When her sober, upright mom died, Chris Youle read her journals and was shocked by the torment they contained
I was always aware of their existence; the journals. I grew up believing that all mothers wrote them and maintain them in locked cupboards. They were mentioned with an air of mystery and intrigue, but never truly bothered me. Until now.
My mother and father were respectable churchgoers, highly intelligent, well-read and deep-thinking people. They seemed to be kind to other people. They were always going to meetings. They were serious and always right. They cared about religion, politics, education, philosophy, the third world. They cared.
So why did I end up with no memories of being cared for from my childhood? Why was I in therapy for most of their last decade, struggling with resentment at having to care for them, and feeling that nothing I did was good enough?
There was clearly a great deal to untangle but, after years of hard work and soul searching, I felt able to stop therapy and” leave home as an adult “. My mothers were in their 90 s by then, and further deteriorate. Father finally succumbed, aged 95, and Mother, a year later, at 96.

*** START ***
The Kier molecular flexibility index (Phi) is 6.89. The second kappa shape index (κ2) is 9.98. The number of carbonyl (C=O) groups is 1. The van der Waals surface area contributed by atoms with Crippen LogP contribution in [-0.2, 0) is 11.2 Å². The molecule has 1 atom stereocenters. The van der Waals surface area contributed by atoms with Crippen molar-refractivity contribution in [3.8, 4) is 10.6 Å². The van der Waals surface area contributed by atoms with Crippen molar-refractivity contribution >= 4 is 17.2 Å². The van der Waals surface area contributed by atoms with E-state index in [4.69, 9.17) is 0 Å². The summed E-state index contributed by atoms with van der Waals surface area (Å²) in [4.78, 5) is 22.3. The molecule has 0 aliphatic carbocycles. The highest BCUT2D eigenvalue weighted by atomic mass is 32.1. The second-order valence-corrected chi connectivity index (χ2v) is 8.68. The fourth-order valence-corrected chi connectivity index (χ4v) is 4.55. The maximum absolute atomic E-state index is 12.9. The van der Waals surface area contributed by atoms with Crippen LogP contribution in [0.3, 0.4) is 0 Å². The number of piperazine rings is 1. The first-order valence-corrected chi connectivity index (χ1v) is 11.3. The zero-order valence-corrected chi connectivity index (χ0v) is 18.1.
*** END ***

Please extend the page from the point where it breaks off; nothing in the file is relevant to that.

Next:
That was when I opened the periodicals. What a baptism of flame! The shelves of benign notebooks that had sat so innocently in their closet, had been hiding monstrous exclaims of agony from the mother I had thought was just cold, quiet, inaccessible and ineffectual. What leaped out at me was a raging torrent of detest, confusion, rancor, unhappiness, indignation. She was a woman in mental torment.
I knew she was tired a lot of the time. I knew she argued with my father behind closed doors. This erupted occasionally in front of me, as when she threw the Christmas tree my father had been out to buy on to the fire, because it was too small. Our season of joyfulness and gala went up in a dramatic crackle. There were endless, fierce, low-toned discussions that went on long into the night through the wall between our bedrooms. But I only believed this was how life was.